It might seem quite obvious that when you have a growing pregnant belly, there must surely be core exercises that should be avoided. In this piece, however, we want to help you understand why at a deeper level so that you can easily determine what types of movements should be avoided as you progress through pregnancy (instead of attempting to memorize a list of DOs and DON’Ts).
Let’s first take a look at what happens to your core during pregnancy, and then we will discuss what this means for your core work.
What Happens to Your Core During Pregnancy
Take a look at the diagram below of the abdominal muscles below. The left image shows a non-pregnant individual. Here, you can see there is a tissue that runs down the midline of the body connecting the left and right sides of the rectus abdominis muscle. This tissue is called the linea alba. During pregnancy, consistent and excessive intra-abdominal pressure (IAP) from the growing belly stretches the linea alba (as you see in the image on the right), which thins and weakens it. When this happens, the left and right sides of the rectus abdominis (“6-pack”) muscle begin to drift further apart, like you see in the image on the right.
This “wider than usual” separation between the left and right sides of the rectus abdominis muscle is known as Diastasis Recti (or “DR”). Diastasis refers to separation. Recti refers to the rectus abdominis muscle. It is important to note that some degree of DR is a normal and necessary part of pregnancy. Your body was designed to do this.
That said, it is important to avoid activities and behaviors that further elevate intra-abdominal pressure, or place even greater pressure on the linea alba tissue, as this could exacerbate DR and make it become more problematic in the postpartum period. Below are a few examples of types of movements that should be regressed, or avoided, as pregnancy progresses.
How to Determine if a Core Exercise Should be Avoided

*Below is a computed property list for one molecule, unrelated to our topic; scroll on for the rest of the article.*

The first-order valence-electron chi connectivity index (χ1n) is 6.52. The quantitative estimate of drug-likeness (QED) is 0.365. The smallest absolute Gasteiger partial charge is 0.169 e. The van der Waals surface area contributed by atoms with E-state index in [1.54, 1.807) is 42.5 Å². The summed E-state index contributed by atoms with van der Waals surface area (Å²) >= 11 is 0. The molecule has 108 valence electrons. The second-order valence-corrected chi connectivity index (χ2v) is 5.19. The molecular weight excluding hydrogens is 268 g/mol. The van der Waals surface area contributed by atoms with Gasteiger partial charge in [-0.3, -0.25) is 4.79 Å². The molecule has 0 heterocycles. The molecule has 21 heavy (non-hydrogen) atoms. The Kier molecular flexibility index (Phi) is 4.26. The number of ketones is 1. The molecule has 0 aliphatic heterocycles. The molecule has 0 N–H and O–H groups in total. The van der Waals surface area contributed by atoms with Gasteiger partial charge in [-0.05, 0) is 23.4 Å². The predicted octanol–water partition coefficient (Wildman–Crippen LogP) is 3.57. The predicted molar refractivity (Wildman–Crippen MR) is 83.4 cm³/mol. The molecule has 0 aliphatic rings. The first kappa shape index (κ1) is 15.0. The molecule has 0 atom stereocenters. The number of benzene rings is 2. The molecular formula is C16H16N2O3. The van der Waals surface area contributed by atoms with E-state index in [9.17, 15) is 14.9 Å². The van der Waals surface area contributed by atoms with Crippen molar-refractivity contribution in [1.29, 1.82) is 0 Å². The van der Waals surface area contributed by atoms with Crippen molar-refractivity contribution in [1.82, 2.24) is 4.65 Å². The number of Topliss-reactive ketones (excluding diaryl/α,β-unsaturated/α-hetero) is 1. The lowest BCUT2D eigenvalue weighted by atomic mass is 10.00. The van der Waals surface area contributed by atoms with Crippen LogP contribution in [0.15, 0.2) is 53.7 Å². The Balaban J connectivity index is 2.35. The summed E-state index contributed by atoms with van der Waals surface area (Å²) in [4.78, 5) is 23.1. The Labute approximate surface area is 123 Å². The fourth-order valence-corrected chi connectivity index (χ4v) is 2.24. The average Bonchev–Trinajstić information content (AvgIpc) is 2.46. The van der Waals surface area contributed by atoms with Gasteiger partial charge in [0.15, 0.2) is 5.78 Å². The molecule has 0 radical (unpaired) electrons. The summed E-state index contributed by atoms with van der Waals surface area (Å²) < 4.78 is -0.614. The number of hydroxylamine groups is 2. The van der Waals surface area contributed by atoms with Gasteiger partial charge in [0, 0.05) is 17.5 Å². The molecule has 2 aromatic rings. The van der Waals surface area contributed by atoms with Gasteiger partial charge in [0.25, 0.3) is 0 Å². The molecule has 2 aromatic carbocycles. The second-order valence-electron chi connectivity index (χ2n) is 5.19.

While there are some general guidelines by trimester, there is a lot of variability by individual based on differences in belly size, core strength, and other factors. One tool to use to determine if a core exercise is appropriate for YOU is to look for a torpedo-like protrusion in your belly during any movement that engages the abdominal muscles, as is shown in the images below.
The presence of coning during a movement simply means that the intra-abdominal pressure (IAP) created by that movement exceeded the capacity of your core muscles. It does not mean you will never be able to do the movement again. It simply means that it’s not appropriate for your body at this time. Therefore, if you see it, simply stop that movement and regress until you no longer see the coning.
Get Detailed Guidance by Trimester
For detailed guidance on what core exercises — and other activities, behaviors, and movements — should be regressed or avoided at various stages of pregnancy, grab our Movements to Avoid by Trimester Guide below.
In this guide, you’ll learn what moves to avoid or regress at each stage of pregnancy — with evidence-based information as to why — to help you mitigate injury and recover faster. You’ll also find a summary chart so you have all the information at your fingertips.
Looking for Core-Safe Workouts During Pregnancy?
For safe and effective prenatal workouts that prepare your body for the stresses of pregnancy, childbirth, and the postpartum period — and position you for a faster recovery, explore our prenatal training programs and services.
Or, if you are a health and fitness professional interested in learning more about coaching pre & postnatal clients, explore our pre/postnatal professional education.